Denver rounds up Canada geese to turn into food for the needy
The city of Denver apparently has a new motto: Geese are not friends. They’re food.
Fed up with its growing goose problem, the city has implemented an initiative to round up its Canada geese and process them into food for “needy families,” US Department of Agriculture spokeswoman Suzanne Bond said.
“The resident goose population in this area is too large, which will cause many problems including overgrazing of grass, ornamental plants and agricultural crops; accumulation of droppings and feathers; disease, attacks on humans by aggressive birds; and the fouling of reservoirs, swimming areas, docks, lawns and recreational areas,” Bond said.
The USDA says goose meat is safe for human consumption.
There are an estimated 5,000 geese living in the city, which has been trying to manage its goose population for more than 15 years. The city says the birds have led to “increased human-wildlife conflicts in parks, vegetation destruction, sanitation concerns, poor water quality, and other maintenance challenges.”
“We get so many complaints about people coming out here with a blanket to sit on the grass, and they cannot sit on the grass because there’s so much goose poop in the parks,” Scott Gilmore, deputy executive director of Denver Parks and Recreation, told CNN affiliate KDVR.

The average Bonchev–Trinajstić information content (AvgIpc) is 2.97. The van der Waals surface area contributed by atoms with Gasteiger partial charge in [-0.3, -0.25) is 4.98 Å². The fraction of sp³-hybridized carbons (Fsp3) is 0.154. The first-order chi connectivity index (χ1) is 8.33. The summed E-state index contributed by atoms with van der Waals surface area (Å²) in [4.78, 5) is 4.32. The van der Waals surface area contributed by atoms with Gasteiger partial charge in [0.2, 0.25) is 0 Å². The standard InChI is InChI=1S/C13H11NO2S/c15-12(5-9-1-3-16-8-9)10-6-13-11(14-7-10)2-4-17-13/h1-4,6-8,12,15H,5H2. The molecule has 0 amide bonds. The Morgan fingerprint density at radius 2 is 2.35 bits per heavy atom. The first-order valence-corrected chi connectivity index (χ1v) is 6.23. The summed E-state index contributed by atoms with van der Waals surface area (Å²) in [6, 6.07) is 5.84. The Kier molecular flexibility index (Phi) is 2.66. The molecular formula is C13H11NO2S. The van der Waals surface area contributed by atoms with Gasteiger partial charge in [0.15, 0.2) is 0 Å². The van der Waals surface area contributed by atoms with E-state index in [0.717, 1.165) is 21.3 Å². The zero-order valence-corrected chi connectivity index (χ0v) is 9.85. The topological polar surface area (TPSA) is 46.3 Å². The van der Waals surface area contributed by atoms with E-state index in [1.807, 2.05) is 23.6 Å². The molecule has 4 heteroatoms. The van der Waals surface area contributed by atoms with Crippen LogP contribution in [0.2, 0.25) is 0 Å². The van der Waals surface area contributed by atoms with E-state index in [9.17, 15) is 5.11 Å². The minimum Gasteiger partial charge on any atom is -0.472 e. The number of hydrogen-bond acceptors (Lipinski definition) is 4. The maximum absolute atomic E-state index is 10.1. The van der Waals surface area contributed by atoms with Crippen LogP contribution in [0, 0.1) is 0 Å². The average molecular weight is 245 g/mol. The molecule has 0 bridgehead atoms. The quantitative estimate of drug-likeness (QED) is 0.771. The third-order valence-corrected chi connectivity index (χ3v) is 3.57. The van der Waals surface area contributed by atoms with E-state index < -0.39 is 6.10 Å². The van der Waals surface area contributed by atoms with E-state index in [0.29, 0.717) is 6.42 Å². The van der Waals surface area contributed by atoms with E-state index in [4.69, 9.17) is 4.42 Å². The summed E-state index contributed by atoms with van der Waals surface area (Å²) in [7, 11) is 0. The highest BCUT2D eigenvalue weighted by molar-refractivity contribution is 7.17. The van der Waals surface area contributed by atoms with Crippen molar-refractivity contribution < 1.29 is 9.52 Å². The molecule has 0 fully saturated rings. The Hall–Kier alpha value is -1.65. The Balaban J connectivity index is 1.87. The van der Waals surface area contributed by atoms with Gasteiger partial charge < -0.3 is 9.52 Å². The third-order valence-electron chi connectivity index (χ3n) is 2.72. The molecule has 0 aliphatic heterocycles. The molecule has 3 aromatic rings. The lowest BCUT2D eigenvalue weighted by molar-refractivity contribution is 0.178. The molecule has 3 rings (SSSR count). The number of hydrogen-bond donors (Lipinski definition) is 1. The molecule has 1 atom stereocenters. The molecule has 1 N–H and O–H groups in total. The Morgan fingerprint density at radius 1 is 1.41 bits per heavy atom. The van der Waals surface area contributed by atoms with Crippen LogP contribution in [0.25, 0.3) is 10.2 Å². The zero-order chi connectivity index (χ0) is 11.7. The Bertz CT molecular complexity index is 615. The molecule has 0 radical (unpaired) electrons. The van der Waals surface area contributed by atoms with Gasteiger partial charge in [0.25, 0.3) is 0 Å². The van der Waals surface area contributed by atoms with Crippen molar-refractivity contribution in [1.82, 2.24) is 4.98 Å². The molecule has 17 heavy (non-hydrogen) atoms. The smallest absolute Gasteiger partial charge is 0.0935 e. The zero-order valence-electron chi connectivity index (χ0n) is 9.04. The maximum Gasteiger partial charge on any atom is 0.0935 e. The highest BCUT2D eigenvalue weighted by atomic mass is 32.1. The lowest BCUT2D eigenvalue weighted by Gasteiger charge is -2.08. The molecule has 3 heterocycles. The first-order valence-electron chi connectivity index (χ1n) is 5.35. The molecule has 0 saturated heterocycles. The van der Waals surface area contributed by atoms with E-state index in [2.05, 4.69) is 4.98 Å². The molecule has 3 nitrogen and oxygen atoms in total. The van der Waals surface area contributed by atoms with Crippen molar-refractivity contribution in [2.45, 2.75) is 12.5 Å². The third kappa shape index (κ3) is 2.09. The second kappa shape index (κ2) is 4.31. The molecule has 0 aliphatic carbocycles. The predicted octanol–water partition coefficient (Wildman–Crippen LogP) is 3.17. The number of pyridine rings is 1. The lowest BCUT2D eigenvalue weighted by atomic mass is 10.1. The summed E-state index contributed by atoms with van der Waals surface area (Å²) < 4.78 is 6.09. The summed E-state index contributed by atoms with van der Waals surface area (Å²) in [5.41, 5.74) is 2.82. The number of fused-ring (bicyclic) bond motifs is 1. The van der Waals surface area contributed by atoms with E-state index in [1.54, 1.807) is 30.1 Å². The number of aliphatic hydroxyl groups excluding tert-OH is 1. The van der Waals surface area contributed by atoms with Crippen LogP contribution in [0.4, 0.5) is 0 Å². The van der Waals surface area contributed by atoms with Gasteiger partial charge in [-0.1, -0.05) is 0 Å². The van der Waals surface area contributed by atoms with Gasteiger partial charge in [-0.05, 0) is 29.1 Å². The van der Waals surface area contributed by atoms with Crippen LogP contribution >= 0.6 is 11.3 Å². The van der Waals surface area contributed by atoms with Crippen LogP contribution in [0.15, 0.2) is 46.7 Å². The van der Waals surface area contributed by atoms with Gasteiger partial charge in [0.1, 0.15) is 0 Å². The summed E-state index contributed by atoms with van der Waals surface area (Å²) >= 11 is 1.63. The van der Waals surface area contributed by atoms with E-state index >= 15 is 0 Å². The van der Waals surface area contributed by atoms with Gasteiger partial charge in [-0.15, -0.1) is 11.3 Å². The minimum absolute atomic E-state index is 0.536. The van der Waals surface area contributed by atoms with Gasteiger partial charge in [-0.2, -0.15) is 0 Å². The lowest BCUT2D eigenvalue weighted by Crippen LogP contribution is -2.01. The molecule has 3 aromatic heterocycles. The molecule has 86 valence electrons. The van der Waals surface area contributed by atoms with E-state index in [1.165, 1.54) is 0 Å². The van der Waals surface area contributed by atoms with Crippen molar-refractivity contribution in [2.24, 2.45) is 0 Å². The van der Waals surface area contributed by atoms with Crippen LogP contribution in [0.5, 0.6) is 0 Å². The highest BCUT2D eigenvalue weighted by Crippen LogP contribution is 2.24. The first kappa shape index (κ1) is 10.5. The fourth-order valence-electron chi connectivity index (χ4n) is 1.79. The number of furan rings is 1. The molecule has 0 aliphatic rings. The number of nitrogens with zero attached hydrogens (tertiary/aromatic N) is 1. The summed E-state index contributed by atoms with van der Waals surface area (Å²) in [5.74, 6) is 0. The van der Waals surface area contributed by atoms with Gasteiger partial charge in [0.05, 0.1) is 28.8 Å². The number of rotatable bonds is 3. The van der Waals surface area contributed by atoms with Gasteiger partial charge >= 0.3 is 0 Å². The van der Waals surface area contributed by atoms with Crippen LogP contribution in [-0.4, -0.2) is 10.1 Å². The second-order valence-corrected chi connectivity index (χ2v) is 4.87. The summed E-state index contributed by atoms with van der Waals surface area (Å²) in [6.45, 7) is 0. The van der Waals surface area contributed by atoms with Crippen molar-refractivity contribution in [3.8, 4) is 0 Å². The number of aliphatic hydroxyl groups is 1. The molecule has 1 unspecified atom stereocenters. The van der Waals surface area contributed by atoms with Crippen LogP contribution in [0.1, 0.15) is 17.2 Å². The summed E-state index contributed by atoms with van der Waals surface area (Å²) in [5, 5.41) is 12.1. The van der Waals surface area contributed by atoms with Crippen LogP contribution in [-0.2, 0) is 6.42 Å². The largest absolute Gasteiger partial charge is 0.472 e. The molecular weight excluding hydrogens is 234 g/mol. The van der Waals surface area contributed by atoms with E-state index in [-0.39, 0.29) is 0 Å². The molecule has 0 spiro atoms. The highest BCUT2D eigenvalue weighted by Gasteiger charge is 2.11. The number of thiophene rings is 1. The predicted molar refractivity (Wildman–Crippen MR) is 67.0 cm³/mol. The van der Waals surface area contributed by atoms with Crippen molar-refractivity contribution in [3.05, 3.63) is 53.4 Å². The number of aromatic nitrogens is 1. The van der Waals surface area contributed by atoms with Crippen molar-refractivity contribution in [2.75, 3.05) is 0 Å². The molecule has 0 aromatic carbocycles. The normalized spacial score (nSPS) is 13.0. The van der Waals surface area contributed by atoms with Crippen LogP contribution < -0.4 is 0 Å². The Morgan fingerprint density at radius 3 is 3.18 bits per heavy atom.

The program started this month because the geese are at their most vulnerable: They molt around June and July and can’t fly.
The USDA will conduct the roundups and help regulate whether the meat is suitable for human consumption, Denver Parks and Recreation said. The agencies hope to donate the meat to “charitable organizations and wildlife rehabilitation facilities.”
Canada geese are protected under the Migratory Bird Act, but Denver Parks and Recreation obtained authorization from both the state and federal governments to manage the population via roundups, according to its website.
Denver has tried other goose management tactics including oiling their eggs, spraying repellents and creating visual barriers to discourage geese from nesting.